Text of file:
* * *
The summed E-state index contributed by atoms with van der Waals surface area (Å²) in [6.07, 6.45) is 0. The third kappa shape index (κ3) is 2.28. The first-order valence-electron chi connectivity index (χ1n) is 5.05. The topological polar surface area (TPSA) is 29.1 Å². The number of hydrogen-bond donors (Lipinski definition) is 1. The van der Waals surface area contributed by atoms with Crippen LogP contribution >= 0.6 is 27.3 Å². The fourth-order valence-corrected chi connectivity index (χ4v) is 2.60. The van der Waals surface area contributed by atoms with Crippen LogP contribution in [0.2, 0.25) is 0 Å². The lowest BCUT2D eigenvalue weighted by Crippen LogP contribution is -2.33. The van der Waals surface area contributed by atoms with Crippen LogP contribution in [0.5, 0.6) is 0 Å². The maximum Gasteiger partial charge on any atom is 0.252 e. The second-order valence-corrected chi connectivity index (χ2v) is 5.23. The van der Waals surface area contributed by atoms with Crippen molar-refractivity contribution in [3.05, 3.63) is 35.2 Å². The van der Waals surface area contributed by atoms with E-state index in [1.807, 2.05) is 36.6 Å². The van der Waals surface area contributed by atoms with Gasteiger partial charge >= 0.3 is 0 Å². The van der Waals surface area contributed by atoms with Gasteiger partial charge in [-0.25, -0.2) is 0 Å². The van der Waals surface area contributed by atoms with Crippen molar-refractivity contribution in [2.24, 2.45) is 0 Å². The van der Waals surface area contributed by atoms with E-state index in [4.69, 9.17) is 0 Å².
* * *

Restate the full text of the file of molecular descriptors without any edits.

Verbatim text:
The summed E-state index contributed by atoms with van der Waals surface area (Å²) in [6.07, 6.45) is 0. The third kappa shape index (κ3) is 2.28. The first-order valence-electron chi connectivity index (χ1n) is 5.05. The topological polar surface area (TPSA) is 29.1 Å². The number of hydrogen-bond donors (Lipinski definition) is 1. The van der Waals surface area contributed by atoms with Crippen LogP contribution >= 0.6 is 27.3 Å². The fourth-order valence-corrected chi connectivity index (χ4v) is 2.60. The van der Waals surface area contributed by atoms with Crippen LogP contribution in [0.2, 0.25) is 0 Å². The lowest BCUT2D eigenvalue weighted by Crippen LogP contribution is -2.33. The van der Waals surface area contributed by atoms with Crippen LogP contribution in [0.5, 0.6) is 0 Å². The maximum Gasteiger partial charge on any atom is 0.252 e. The second-order valence-corrected chi connectivity index (χ2v) is 5.23. The van der Waals surface area contributed by atoms with Crippen molar-refractivity contribution in [3.05, 3.63) is 35.2 Å². The van der Waals surface area contributed by atoms with E-state index in [1.807, 2.05) is 36.6 Å². The van der Waals surface area contributed by atoms with Gasteiger partial charge >= 0.3 is 0 Å². The van der Waals surface area contributed by atoms with Gasteiger partial charge in [-0.25, -0.2) is 0 Å². The van der Waals surface area contributed by atoms with Crippen molar-refractivity contribution in [2.24, 2.45) is 0 Å². The van der Waals surface area contributed by atoms with E-state index in [4.69, 9.17) is 0 Å².